“If I could test every person when they walk through my emergency department and get a quick result within 15 minutes that tells me whether they have Covid or not, I could separate out the patients with Covid from those that don't and protect them from each other,” Ranney said, adding it would also protect frontline health care workers.  

Widely available testing in the community would also “make sure that people who are sick or isolating and not infecting others,” Ranney said.

That would help keep the curve of new infections flatter and prevent a flood of new patients from once again overwhelming hospitals. Testing could also help reassure patients who need help that they won’t be infected if they seek medical care.

“People are not coming to my hospital and to my ER, not because my ER is not safe – but because they perceive it as not being safe,” she said. 

2:01 p.m. ET, May 21, 2020

Trump calls report that predicted fewer deaths with earlier social distancing a "political hit job"

From CNN's Jason Hoffman 

President Trump is disputing a report from Columbia University that said if the US began social distancing one week earlier than it did, at least 36,000 lives could have been saved.

He said he believes the study is a “political hit job.”

Trump claimed he “was so early” in acting on coronavirus with his “ban on people coming in from China.”

“I was so early, I was earlier than anybody thought. I put a ban on people coming in from China. Everybody fought me on that, they didn't want it. Nancy Pelosi a month later was dancing in the streets of San Francisco, in Chinatown, so that people wouldn't believe what’s happening. I don't even blame that but I was way early,” Trump said. 

He then attacked Columbia University, which conducted the study, saying it is “an institution that is very liberal.”

“Columbia is an institution that is very liberal. It’s a, I think it's just a political hit job, if you want to know the truth,” Trump said.

Some context: It is the latest instance of Trump disputing a study he disagrees by claiming without evidence that it was politically biased. 

Earlier in the week the president called a study that found no benefit from hydroxychloroquine a “Trump enemy statement.”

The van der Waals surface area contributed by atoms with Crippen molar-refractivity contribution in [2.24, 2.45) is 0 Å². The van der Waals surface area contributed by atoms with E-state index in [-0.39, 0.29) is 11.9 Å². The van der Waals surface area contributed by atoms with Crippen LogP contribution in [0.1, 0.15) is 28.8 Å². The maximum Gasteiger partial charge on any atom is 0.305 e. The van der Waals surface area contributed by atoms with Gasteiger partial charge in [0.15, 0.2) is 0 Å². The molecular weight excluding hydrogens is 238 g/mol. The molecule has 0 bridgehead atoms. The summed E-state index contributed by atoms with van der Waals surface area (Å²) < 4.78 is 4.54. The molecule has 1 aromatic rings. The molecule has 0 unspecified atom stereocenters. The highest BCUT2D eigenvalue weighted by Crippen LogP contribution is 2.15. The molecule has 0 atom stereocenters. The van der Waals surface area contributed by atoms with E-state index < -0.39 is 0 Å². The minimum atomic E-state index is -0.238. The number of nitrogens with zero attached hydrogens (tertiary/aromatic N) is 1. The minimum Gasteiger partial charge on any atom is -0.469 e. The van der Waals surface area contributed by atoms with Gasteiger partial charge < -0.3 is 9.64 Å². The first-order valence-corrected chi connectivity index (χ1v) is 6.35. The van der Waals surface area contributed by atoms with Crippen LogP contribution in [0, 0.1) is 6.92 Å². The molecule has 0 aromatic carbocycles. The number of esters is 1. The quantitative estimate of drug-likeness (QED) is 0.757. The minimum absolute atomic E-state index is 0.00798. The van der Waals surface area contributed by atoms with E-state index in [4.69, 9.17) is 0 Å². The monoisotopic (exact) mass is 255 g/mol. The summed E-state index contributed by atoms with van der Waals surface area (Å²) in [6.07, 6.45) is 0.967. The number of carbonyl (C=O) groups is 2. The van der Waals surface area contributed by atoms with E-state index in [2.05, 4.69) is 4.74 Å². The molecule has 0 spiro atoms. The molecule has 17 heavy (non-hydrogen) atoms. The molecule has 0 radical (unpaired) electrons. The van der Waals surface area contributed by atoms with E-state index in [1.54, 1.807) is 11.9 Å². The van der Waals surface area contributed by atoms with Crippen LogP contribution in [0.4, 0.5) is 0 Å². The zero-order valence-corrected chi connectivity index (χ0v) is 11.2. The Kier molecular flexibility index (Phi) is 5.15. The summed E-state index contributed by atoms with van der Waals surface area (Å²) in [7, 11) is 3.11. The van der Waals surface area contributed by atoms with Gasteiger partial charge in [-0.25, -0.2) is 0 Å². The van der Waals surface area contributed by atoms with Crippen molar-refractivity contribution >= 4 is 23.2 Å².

He called that study a "phony study" and said it was done by "obviously not friends of the administration" who wanted to "make political points."

CNN found that claim to be false. Fact check here.

2:46 p.m. ET, May 21, 2020

Ford plant worker on reopening: "We want Ford to survive, we also want our coworkers to survive"

From CNN's Maureen Chowdhury

Scott Houldieson, who works as electrician at a Chicago-based Ford plant, spoke out about safety concerns after the plant temporarily shutdown when two employees tested positive for coronavirus.

The plant recently reopened after being closed for two months due to health concerns.

Houldieson told CNN’s Brianna Keilar that he believes the plant opened back up too soon. “We want Ford to survive, we also want our coworkers to survive,” he said.

Houldieson raised concerns about employees at the plant that have underlying conditions like autoimmune diseases and those who are cancer survivors. “We want to protect them,” he said.

The plant has implemented safety protocols like temperature screenings and medical tests for workers who exhibited symptoms, which Houldieson said doesn’t go far enough.

“Even the protocols that have in place aren’t being strictly adhered to. So, we’d like to seeing testing before people come back because we know that this disease is spread asymptomatically. So, when workers come in, they can be infecting other workers for days before they get symptoms. So, that’s a problem,” Houldieson said.

President Trump is scheduled to visit and tour another Ford plant in Michigan today and has been reluctant to wear a mask.

Houldieson said he thinks the President and anyone in a leadership position should wear a mask and adhere to safety protocols. “When the President or anybody else, a member of management, breaks that rule, violates that rule, it sets a bad example for the rest of the workforce,” he said.


2:10 p.m. ET, May 21, 2020

New Jersey unemployment hits highest level since 1992, state official says

From CNN's Elizabeth Hartfield

Closed businesses stand along a street on May 20 in Linden, New Jersey.